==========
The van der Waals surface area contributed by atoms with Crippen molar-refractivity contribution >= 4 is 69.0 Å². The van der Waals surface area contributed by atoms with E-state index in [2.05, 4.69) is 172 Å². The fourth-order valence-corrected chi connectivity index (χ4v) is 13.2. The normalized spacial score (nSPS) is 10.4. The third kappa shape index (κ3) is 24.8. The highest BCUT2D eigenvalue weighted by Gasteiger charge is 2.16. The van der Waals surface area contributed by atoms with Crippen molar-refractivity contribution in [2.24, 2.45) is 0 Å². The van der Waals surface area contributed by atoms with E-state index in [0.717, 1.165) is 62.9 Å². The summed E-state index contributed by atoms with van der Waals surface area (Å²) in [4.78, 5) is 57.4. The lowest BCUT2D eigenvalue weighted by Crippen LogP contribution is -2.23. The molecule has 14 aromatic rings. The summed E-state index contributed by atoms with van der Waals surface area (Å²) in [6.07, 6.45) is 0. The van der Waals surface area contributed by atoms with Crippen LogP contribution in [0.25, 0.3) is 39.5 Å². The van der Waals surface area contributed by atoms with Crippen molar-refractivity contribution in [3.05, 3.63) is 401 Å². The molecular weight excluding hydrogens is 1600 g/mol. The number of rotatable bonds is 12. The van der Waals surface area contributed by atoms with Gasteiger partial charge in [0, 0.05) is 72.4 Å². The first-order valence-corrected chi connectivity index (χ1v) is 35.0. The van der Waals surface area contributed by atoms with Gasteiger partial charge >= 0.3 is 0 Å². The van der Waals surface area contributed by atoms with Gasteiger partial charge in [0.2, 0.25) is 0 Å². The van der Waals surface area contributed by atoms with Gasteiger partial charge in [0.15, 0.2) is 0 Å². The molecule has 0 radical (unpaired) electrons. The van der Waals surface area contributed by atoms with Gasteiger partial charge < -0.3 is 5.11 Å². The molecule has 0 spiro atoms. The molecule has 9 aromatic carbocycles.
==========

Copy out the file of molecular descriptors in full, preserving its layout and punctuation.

The van der Waals surface area contributed by atoms with Crippen molar-refractivity contribution >= 4 is 69.0 Å². The van der Waals surface area contributed by atoms with E-state index in [2.05, 4.69) is 172 Å². The fourth-order valence-corrected chi connectivity index (χ4v) is 13.2. The normalized spacial score (nSPS) is 10.4. The third kappa shape index (κ3) is 24.8. The highest BCUT2D eigenvalue weighted by Gasteiger charge is 2.16. The van der Waals surface area contributed by atoms with Crippen molar-refractivity contribution in [2.24, 2.45) is 0 Å². The van der Waals surface area contributed by atoms with E-state index in [0.717, 1.165) is 62.9 Å². The summed E-state index contributed by atoms with van der Waals surface area (Å²) in [4.78, 5) is 57.4. The lowest BCUT2D eigenvalue weighted by Crippen LogP contribution is -2.23. The molecule has 14 aromatic rings. The summed E-state index contributed by atoms with van der Waals surface area (Å²) in [6.07, 6.45) is 0. The van der Waals surface area contributed by atoms with Crippen LogP contribution in [0.25, 0.3) is 39.5 Å². The van der Waals surface area contributed by atoms with Crippen molar-refractivity contribution in [3.05, 3.63) is 401 Å². The molecular weight excluding hydrogens is 1600 g/mol. The number of rotatable bonds is 12. The van der Waals surface area contributed by atoms with Gasteiger partial charge in [0, 0.05) is 72.4 Å². The first-order valence-corrected chi connectivity index (χ1v) is 35.0. The van der Waals surface area contributed by atoms with Gasteiger partial charge >= 0.3 is 0 Å². The van der Waals surface area contributed by atoms with Gasteiger partial charge in [0.2, 0.25) is 0 Å². The van der Waals surface area contributed by atoms with Gasteiger partial charge in [0.15, 0.2) is 0 Å². The molecule has 0 radical (unpaired) electrons. The van der Waals surface area contributed by atoms with Gasteiger partial charge < -0.3 is 5.11 Å². The molecule has 0 spiro atoms. The molecule has 9 aromatic carbocycles.